Criminology department to host career conversations with legal professionals

April 10, 2020

UNIVERSITY PARK, Pa. — Over the next week, the Department of Sociology and Criminology in the College of the Liberal Arts at Penn State will host a series of conversations with three legal professionals. The sessions, which are open to all liberal arts students, will be held via Zoom.

Tuesday, April 14, 7 p.m. — Gretchen Swank, Pennsylvania State Police (Zoom link

Trooper First Class Gretchen Swank has enjoyed a nearly 20-year career with the Pennsylvania State Police. She has worked as a criminal investigator specializing in crimes against children, as a peer counselor for fellow troopers, and as a recruiter. Swank is also a certified yoga instructor.

Wednesday, April 15, 7 p.m. — Jillian Jeffers, U.S. Capitol Police (Zoom link)

Lt. Jillian Jeffers joined the United States Capitol Police in 2005. She has served in a variety of mission-driven roles. This includes serving as the Commission on Accreditation for Law Enforcement (CALEA) Accreditation Manager for the Department. In this position, Jeffers coordinated CALEA on-site assessments that led to successful re-accreditation. She also served on the First Responder Unit, Patrol Mobile Response Division and was detailed to the Office of the Chief Administrative Officer to serve as a liaison for congressional support on policy development. Her career accomplishments include serving on the 58th Presidential Inaugural Task Force and working as a Police Officer Recruiter. Jeffers is currently assigned to the Training Services Bureau. In this role, she helps to train and support recruits at the Federal Law Enforcement Training Center (FLETC) in Cheltenham, Maryland.

Thursday, April 16, 7 p.m. — Thomas Dover, FBI Behavioral Assessment Unit (Zoom link)

Thomas Dover is a Crime Analyst in the FBI’s Behavioral Analysis Unit (BAU) where he provides research and operational support to the National Center for the Analysis of Violent Crime (NCAVC). Dover is also an instructor for the FBI National Academy where he teaches a graduate course to local, state, federal, tribal and international law enforcement executives on the use of behavioral analysis in decision-support. Dover began his career with the FBI in 2006 in the Violent Criminal Apprehension Program (ViCAP) Unit in the NCAVC where he provided analytical assistance in a variety of violent serial crime investigations.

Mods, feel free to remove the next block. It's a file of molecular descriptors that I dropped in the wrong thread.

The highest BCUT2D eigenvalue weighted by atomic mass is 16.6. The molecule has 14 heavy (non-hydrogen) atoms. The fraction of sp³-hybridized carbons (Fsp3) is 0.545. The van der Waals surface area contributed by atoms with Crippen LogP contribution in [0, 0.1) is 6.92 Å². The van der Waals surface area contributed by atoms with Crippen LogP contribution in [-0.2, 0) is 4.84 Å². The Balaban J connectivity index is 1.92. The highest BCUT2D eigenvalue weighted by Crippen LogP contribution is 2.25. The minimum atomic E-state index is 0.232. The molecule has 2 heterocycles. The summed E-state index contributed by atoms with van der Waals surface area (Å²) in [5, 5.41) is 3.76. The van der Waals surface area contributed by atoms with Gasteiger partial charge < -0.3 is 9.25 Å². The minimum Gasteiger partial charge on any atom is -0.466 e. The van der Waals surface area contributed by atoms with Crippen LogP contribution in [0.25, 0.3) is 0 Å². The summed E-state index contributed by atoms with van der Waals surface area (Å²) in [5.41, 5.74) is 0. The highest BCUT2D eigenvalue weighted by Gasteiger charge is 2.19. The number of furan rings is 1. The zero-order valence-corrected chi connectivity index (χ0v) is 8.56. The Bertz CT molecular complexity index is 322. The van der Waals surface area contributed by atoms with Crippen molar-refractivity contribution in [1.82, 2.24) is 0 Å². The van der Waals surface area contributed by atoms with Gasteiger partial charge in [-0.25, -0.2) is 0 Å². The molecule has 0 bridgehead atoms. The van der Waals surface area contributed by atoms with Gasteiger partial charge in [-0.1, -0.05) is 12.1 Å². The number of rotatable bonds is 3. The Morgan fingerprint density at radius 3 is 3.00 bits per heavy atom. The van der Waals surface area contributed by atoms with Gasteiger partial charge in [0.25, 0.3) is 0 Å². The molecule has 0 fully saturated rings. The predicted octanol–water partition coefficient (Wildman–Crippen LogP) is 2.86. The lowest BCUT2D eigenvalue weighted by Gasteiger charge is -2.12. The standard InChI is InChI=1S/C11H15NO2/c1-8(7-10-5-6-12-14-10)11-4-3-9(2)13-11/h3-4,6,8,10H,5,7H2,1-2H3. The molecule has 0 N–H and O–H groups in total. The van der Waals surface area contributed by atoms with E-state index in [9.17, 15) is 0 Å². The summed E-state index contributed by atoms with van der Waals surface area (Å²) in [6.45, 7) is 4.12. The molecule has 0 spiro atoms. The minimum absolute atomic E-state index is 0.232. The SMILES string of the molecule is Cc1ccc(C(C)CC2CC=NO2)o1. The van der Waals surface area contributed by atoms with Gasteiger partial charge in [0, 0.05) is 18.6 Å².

In 2009, Dover joined the Behavioral Science Unit (BSU) to manage the development of computational methods to automate case-linkage analysis. Following the completion of this project, he remained with BSU and provided research, consultation, and training in support of the BSU mission. In 2014, Dover returned to the NCAVC where he provided analytical and research support to BAU-4, which focuses on crimes against adult victims and in 2018, he joined BAU-5 to focus on research, training, and program management where Dover now serves as the principal investigator for the Serial Killer Collection (SKC) Project. Overall, his current research focuses on modeling criminal behavior as a complex adaptive system, case-linkage analysis, offender decision-making, operational applications of computational criminology, identifying and reducing analytical and investigative bias, and developing methods to structure and automate case analysis techniques. He has published on a variety of topics to include the development of a unified theory of offender interaction, murder, sexual assault, insider threat modeling, computational criminology, emerging technologies, and criminal justice education. Dover earned his doctorate in computational social science at the Center for Social Complexity at George Mason University in Fairfax, Virginia

Questions about the sessions can be directed to Howie Smith, the event coordinator and associate teaching professor of criminology, at hbs103@psu.edu

(Media Contacts)

Last Updated April 16, 2020